Publisher Information: 1753.
[Maillet, Benoît de (1656-1738).] Nouveau systême du monde ou entretiens de Teliamed philosophe indien avec un missionaire françois, au passage que fit au Caire ce philosophe, aux années 1715 et 1716, ecrits par le missionaire en 1724 a un de ses amis. Manuscript in a neat and legible scribal hand. 661pp. N.p., n.d. [1753 or later]. 235 x 177 mm. 18th-century French calf, gilt spine with leather label, front hinge a bit worn, head of spine and one corner expertly restored. Fine. 18th-century bookplate engraved with arms of the house of Coligny, a noble French family.
Mid-Eighteenth-Century Manuscript of Maillet’s Telliamed, which presented such a radical and materialistic view of geology and Earth history that it circulated only in manuscript form for nearly three decades, remaining unpublished until ten years after its author’s death. Our manuscript, written circa 1753, represents a highly unusual, possibly unique case of a scientific work continuing to be copied and read in manuscript even after its appearance in print. The manuscript was almost certainly copied from one of the early manuscripts of Telliamed, and would therefore likely be far closer to Maillet's original text rather than the heavily edited printed version.
Maillet’s thesis was extremely unorthodox for its time: He believed, based on his researches, that the earth had once been covered by a universal ocean, and he attributed all of the planet’s geological features to the gradual diminution of this ocean, applying present-day marine mechanisms to a geologic past stretching back at least two billion years—a direct contradiction of the Biblical account of creation. “Indeed, the concept of a personified God as a ruler and creator of everything was refuted and an eternal universe, undergoing natural changes under the effects of chance, was assumed” (Carozzi, p. 1). Maillet was thus a forerunner of 19th-century uniformitarian geologists, and he also anticipated Lamarck in claiming that present-day terrestrial life forms had adapted themselves from ancient marine flora and fauna through a process of transformation.
Written between 1692 and 1708, when Maillet was serving as the king of France’s general consul in Egypt, Telliamed began circulating in various manuscript versions after the author’s return to France in 1720. Maillet retained his original draft of the work (now lost), but made numerous additions and changes to it over the years to incorporate new information, some of which appears only in certain manuscript versions. Between 1732 and his death in 1738 Maillet worked with the Abbé Jean Baptiste de Mascrier to prepare Telliamed for publication, sending Mascrier updates to the text as he made them. Recognizing the unorthodox and dangerous nature of Maillet’s system of geology, Mascrier reworked Maillet’s text extensively in an attempt—ultimately unsuccessful—to reconcile it with Christian dogma.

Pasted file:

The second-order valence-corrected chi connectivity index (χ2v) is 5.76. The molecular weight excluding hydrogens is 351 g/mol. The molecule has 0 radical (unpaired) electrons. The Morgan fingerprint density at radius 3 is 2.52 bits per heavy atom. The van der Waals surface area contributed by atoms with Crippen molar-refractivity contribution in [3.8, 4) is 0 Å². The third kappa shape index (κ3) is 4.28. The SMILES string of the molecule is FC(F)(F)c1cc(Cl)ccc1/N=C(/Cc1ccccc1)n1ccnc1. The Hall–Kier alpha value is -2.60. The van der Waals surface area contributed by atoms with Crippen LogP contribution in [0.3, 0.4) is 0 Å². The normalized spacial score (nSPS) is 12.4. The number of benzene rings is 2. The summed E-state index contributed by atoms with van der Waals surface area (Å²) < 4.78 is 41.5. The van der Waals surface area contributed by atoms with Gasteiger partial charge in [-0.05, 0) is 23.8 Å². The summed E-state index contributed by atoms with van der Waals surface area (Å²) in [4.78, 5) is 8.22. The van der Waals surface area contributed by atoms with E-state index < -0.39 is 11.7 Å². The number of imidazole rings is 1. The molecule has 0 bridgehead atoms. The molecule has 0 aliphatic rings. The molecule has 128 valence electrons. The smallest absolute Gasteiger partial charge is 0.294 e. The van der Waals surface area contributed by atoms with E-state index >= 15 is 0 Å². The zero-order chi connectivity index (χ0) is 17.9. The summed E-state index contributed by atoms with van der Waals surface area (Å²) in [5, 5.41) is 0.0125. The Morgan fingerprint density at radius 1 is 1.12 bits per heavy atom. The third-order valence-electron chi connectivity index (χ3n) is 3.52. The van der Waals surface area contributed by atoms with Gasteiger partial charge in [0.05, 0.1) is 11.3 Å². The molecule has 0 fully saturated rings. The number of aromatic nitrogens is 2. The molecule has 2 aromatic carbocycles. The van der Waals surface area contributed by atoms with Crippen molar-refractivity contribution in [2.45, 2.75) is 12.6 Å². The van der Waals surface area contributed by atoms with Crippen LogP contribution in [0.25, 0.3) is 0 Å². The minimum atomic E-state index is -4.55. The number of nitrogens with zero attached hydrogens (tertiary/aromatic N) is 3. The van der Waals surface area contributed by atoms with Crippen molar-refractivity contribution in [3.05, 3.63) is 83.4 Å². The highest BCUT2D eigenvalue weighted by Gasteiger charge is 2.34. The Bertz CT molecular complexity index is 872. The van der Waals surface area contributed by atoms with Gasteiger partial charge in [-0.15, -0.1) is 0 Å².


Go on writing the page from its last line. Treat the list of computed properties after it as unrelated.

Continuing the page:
After Maillet’s death, fearing possible repercussions, the Abbé waited ten years to publish his bowdlerized version of Telliamed—the first printed edition, issued in Amsterdam, appeared in 1748, followed by a second in 1749 and a third in 1755. The published version provoked outrage from the clergy and other orthodox thinkers, but despite (or because of) this, it became something of a best-seller. However, it would seem—given the existence of our 1753 manuscript—that even after Telliamed’s publication there remained a demand for Maillet’s even more scandalous original version, which would necessarily have had to keep circulating “underground” in manuscript as before.
Albert V. Carozzi, in the introduction to his annotated English translation of Maillet’s original text, notes the existence of seven early Telliamed manuscripts, two written between 1722 and 1725 (and thus not containing some of Maillet’s later additions), and five written between 1725 and 1729. Our manuscript, written around 1753, was most likely made from one of these later copies, as it appears to conform (except for trivial differences) to the 1729 manuscript used by Carozzi to reconstruct Maillet’s original text. An interesting and possibly unique feature of our manuscript is its 35 pages of extracts (pp. 627-661) from various mid 18th-century publications on geology and related subjects; the latest of these, dated February 1753, gives us the approximate date of our manuscript. Carozzi, “Editor’s introduction,” in Maillet, Telliamed or Conversations between an Indian Philosopher and a French Missionary on the Diminution of the Sea (Urbana: University of Illinois Press, 1968), pp. 1-53. Dictionary of Scientific Biography. Haber, Age of the Earth, pp. 108-12.Book Id: 46317